Astronauts Playing Real World Katamari Damacy In Space

Illustration for article titled Astronauts Playing Real World Katamari Damacy In Space

I saw this picture yesterday and I just couldn't tell what the hell it was. So I read the caption and it left me even more puzzled:

STS-125 astronaut Andrew Feustel selects his next tool to use while participating in the first of five scheduled spacewalks to perform final hands-on servicing of the Hubble Space Telescope. Feustel and veteran astronaut John Grunsfeld (out of frame) are scheduled to participate in three of those spacewalks.

Illustration for article titled Astronauts Playing Real World Katamari Damacy In Space

Tools? What tools? Can you see any tools in there? I have tried to decipher what tools are those and I just can't identify any single one of them.

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Sure, I wasn't expecting a bunch of Allen keys and Torx screwdrivers to fix the Hubble, but these things look like fake devices from a B-series sci-fi movie. And now that we are at it, can somebody explain to me how can they make any sense of that big mess? Apparently, astronauts just tie their stuff in big balls of junk. Seriously, these guys are amazing. [NASA]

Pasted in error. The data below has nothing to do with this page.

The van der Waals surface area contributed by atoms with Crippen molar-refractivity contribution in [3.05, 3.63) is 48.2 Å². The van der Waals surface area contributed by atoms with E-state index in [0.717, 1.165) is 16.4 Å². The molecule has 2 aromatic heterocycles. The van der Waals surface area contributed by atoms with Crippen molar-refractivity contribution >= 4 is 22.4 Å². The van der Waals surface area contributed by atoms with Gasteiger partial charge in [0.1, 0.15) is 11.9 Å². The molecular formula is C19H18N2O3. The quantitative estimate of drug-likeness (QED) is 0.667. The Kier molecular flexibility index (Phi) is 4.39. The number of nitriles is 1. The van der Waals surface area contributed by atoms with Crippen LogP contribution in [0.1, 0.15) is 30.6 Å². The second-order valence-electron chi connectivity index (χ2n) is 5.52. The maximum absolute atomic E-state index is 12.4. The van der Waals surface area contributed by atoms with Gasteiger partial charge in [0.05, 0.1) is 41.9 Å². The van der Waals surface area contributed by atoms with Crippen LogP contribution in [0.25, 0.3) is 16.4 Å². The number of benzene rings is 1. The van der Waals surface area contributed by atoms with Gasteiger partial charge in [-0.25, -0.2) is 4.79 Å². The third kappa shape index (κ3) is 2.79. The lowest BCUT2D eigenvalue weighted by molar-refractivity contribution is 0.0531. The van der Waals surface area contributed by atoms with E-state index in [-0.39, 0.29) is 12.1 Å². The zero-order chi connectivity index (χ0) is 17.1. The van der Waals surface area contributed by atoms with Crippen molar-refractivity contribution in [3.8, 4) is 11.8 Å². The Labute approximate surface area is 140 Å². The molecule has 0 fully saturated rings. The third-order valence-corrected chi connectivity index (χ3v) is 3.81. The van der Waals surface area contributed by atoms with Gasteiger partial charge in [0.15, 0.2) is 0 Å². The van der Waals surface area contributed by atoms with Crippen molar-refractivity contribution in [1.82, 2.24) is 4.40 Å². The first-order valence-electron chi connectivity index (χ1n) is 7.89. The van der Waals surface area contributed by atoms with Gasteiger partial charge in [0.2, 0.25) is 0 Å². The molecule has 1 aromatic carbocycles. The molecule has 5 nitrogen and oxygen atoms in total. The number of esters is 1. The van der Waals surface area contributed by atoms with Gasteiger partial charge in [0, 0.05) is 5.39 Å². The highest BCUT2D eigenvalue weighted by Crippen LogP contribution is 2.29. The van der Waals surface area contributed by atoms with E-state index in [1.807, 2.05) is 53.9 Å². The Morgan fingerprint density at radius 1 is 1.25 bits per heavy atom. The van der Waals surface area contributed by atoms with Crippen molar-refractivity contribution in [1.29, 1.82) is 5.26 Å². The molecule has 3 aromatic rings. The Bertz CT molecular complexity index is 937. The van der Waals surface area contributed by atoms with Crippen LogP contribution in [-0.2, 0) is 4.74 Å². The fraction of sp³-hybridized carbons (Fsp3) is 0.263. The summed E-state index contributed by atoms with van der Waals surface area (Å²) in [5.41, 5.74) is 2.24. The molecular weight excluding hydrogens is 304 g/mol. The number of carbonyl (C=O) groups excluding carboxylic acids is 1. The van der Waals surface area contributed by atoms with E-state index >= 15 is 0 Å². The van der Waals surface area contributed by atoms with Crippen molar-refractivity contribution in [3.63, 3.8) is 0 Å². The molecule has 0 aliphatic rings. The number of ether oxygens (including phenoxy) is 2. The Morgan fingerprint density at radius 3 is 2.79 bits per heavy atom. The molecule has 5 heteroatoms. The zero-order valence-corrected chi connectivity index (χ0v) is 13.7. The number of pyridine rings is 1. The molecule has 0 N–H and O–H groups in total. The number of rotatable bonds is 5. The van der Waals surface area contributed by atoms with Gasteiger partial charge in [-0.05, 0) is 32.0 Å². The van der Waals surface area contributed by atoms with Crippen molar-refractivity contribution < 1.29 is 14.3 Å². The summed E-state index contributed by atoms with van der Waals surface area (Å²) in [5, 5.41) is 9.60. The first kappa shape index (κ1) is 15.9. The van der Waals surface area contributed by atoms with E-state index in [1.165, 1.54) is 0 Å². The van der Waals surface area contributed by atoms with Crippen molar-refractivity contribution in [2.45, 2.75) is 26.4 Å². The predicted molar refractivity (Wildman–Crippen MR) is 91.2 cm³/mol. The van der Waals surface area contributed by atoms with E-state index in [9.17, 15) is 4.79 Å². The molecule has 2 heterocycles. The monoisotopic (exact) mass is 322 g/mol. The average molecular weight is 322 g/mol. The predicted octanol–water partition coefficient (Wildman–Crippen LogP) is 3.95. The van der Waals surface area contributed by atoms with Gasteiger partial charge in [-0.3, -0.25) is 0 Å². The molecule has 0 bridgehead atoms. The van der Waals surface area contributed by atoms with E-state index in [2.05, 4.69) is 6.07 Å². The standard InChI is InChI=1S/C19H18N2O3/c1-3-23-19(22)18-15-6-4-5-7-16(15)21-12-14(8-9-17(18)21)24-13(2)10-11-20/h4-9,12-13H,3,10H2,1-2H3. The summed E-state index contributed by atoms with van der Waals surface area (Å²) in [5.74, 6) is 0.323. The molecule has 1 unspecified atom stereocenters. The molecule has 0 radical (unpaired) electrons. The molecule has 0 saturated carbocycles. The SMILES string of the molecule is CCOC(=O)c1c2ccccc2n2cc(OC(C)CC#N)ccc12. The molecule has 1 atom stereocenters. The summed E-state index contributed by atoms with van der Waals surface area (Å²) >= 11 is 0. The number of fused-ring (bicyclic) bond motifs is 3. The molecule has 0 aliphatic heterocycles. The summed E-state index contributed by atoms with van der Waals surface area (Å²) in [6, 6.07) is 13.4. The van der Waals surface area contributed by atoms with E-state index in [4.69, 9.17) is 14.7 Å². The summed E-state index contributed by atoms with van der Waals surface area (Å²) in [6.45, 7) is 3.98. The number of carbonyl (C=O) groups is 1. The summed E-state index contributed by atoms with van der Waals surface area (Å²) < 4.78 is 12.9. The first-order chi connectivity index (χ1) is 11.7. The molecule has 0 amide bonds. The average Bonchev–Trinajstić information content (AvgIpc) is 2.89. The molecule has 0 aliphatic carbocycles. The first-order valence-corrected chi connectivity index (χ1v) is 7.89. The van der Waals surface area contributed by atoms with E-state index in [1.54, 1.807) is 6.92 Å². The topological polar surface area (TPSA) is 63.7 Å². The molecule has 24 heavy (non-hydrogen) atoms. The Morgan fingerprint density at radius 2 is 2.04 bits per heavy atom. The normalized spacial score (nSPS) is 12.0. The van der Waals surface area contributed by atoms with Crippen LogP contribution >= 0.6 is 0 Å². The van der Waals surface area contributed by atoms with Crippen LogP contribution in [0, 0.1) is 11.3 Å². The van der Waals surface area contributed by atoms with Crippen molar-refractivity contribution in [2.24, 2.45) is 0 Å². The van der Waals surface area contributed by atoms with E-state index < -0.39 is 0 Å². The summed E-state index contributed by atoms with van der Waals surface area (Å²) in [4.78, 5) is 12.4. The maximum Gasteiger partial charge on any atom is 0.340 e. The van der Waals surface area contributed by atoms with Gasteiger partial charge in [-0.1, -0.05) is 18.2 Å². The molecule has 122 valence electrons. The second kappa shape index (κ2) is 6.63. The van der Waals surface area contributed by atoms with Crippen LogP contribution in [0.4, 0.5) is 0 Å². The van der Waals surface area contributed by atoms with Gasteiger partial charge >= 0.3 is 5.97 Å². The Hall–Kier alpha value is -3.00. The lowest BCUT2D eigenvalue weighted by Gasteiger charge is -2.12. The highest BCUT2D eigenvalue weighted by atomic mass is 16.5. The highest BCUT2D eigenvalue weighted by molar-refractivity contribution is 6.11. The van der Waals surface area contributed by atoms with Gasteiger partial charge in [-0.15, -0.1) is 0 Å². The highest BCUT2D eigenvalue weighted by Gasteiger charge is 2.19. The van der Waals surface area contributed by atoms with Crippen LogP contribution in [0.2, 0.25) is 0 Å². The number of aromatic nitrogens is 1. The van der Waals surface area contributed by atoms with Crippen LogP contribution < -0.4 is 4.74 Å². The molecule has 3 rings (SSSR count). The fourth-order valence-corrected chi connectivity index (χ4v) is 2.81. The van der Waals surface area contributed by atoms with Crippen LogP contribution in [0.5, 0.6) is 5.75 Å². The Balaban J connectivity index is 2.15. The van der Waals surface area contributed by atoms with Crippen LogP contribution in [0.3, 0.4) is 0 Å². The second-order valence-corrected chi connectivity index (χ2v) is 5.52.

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DISCUSSION

I can see something like a cordless impact wrench...

but the rest of the stuff, looks like... cheap tools I'd find at a discount store, or maybe fake toy tools...actually it looks like a ball of junk.

I remember hearing about a story where nasa couldn't use pens in space.. so they invented a pen that they could use in space. As where in Russia or whatever they just used a pencil.

My point being, while I am all for space exploration and sending astronauts into space, what I am not for is spending in that sense of re-inventing the wheel when one doesn't have to.. What I wonder is how much those.. well I guess I should say that impact type wrench tool.. and the ball of junk cost nasa.

I am sure they could have went to Snap-on or even Mac tools and said, this is what we want "A tool that works in space.. can you guys design tools for use in space?", and I bet that those two private companies would have pulled through.. or at least one of em at a far cheaper cost.

Of course I am just guessing about the origins of the tools above..